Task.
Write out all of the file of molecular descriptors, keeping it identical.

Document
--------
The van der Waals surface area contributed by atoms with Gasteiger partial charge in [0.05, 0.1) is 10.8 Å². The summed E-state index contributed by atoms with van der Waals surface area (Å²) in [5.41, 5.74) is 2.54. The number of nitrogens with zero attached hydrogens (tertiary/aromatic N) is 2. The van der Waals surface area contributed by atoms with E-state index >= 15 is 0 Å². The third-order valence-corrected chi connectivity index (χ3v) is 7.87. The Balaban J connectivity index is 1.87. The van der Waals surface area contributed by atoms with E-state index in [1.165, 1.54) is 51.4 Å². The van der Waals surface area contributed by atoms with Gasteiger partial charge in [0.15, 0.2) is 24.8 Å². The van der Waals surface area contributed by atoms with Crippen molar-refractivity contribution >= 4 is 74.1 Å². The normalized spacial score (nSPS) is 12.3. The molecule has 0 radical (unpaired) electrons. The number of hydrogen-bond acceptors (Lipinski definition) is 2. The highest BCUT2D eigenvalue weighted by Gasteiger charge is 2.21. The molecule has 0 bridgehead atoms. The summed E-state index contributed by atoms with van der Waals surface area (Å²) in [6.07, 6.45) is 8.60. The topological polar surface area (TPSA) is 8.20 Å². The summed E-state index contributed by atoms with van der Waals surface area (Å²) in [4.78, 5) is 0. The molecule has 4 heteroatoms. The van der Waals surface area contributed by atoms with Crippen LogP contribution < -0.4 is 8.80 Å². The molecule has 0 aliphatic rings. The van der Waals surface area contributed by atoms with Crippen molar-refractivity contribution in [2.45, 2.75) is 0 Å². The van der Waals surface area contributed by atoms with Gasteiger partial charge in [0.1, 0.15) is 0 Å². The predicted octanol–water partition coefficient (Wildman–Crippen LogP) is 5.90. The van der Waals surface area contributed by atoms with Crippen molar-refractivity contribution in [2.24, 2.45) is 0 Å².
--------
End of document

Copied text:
The van der Waals surface area contributed by atoms with Gasteiger partial charge in [0.05, 0.1) is 10.8 Å². The summed E-state index contributed by atoms with van der Waals surface area (Å²) in [5.41, 5.74) is 2.54. The number of nitrogens with zero attached hydrogens (tertiary/aromatic N) is 2. The van der Waals surface area contributed by atoms with E-state index >= 15 is 0 Å². The third-order valence-corrected chi connectivity index (χ3v) is 7.87. The Balaban J connectivity index is 1.87. The van der Waals surface area contributed by atoms with E-state index in [1.165, 1.54) is 51.4 Å². The van der Waals surface area contributed by atoms with Gasteiger partial charge in [0.15, 0.2) is 24.8 Å². The van der Waals surface area contributed by atoms with Crippen molar-refractivity contribution >= 4 is 74.1 Å². The normalized spacial score (nSPS) is 12.3. The molecule has 0 radical (unpaired) electrons. The number of hydrogen-bond acceptors (Lipinski definition) is 2. The highest BCUT2D eigenvalue weighted by Gasteiger charge is 2.21. The molecule has 0 bridgehead atoms. The summed E-state index contributed by atoms with van der Waals surface area (Å²) in [6.07, 6.45) is 8.60. The topological polar surface area (TPSA) is 8.20 Å². The summed E-state index contributed by atoms with van der Waals surface area (Å²) in [4.78, 5) is 0. The molecule has 4 heteroatoms. The van der Waals surface area contributed by atoms with Crippen LogP contribution < -0.4 is 8.80 Å². The molecule has 0 aliphatic rings. The van der Waals surface area contributed by atoms with Crippen molar-refractivity contribution in [2.45, 2.75) is 0 Å². The van der Waals surface area contributed by atoms with Gasteiger partial charge in [0.1, 0.15) is 0 Å². The predicted octanol–water partition coefficient (Wildman–Crippen LogP) is 5.90. The van der Waals surface area contributed by atoms with Crippen molar-refractivity contribution in [2.24, 2.45) is 0 Å².